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Which is cheaper for your work — Amazon or Google Cloud? Ask Cloudyn

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Cloudyn, which has offered a cloud monitor and cost allocation service for Amazon(s amzn) Web Services, is adding support for Google Compute Engine(s goog). Not only that, it will look at your workloads and advise you when it might be cheaper to run it in, say, Google vs. AWS or vice versa, the first of several cloud monitoring and cost analysis companies to offer that capability, said Cloudyn CEO Sharon Wagner.

This is the latest sign that while Google’s cloud may be a feisty upstart compared to market leader Amazon, it’s getting some good looks from third-party partners and customers. Rightscale, a multi-cloud analysis and monitoring system was early to this game, not only supporting Google cloud last year but becoming an early reseller.

But back to Cloudyn. It’s done the research, Wagner told me. “We took 500 clients from our installed base and looked at how they could benefit from Google Compute Engine and found 53 percent of them could,” he said.

cloudyn dataThat’s a pretty healthy percentage, but there are some caveats. First, Cloudyn looked only at customers using basic AWS services — EC2, S3 storage etc, not the higher-end services like RedShift data warehousing. Second, AWS did much better when customers used AWS Reserved Instances — which are cheaper than on-demand instances because customers commit to them for 1- or 3-year periods. Google does not offer such long-term discounts. (Yet.)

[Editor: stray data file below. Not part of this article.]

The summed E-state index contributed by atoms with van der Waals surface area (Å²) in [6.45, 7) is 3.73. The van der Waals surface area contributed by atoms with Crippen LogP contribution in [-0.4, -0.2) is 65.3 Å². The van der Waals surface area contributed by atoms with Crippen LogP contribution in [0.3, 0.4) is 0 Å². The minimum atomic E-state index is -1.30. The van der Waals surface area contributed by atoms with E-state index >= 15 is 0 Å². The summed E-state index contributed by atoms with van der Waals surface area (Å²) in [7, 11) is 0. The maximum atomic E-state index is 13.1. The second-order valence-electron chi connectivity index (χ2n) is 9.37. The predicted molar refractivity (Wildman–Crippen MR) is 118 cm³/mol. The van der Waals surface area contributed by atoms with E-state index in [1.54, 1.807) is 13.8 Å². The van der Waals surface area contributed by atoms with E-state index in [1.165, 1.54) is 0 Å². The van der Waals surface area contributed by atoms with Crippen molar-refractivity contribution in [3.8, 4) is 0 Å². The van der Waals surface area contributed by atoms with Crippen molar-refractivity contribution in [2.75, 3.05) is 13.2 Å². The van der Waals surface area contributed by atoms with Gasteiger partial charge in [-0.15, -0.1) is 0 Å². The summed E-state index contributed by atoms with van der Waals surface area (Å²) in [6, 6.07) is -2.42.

And Google, which charges by the minute while AWS charges by the hour, may be the better choice for lots of big data analytics workloads that tend to spin up and down fast. Sixty-five percent of MapReduce jobs are done in less than two hours, Sharon said.

Cloudyn’s new GCE module provides the same analytics, aggregate data findings as its AWS cousin and will be offered as a free 3-month trial. The company plans to add a module for OpenStack-based clouds next; there are no plans for a Microsoft(s msft) Windows Azure version.

If customers can save money moving their work from cloud to cloud, they can use services like Scalr or Dell’s Enstratius to do so, or figure out their own transit strategy.

Cloudyn competes with a handful of cloud monitoring and costing vendors including Cloudability, RightScale and Newvem, now part of Datapipe, that tend to leapfrog each other in capabilities, so stay tuned.

But the bigger story here is that a growing number of would-be customers — and ecosystem vendors — see Google Cloud as the real deal. Slowly but surely, Google — the search engine company — is convincing skeptics that it’s in this whole public cloud area for real.

And that has got to be sparking some concerns up in Seattle.

cloudyn cost

9 Responses to “Which is cheaper for your work — Amazon or Google Cloud? Ask Cloudyn”

  1. Well in some narrow comparison criteria other clouds could be cheaper. But AWS keeps on reducing prices largely in the absence of competitive pressure. So any cost studies are temporary.

    If I were Cloudyn, I would be careful about ratting the cage of the 800 lb gorilla with advertising generic pricing differences with a “study” that has multiple caveats . AWS can easily provide similar cost management solutions and in one swoop take Cloudyn out of business.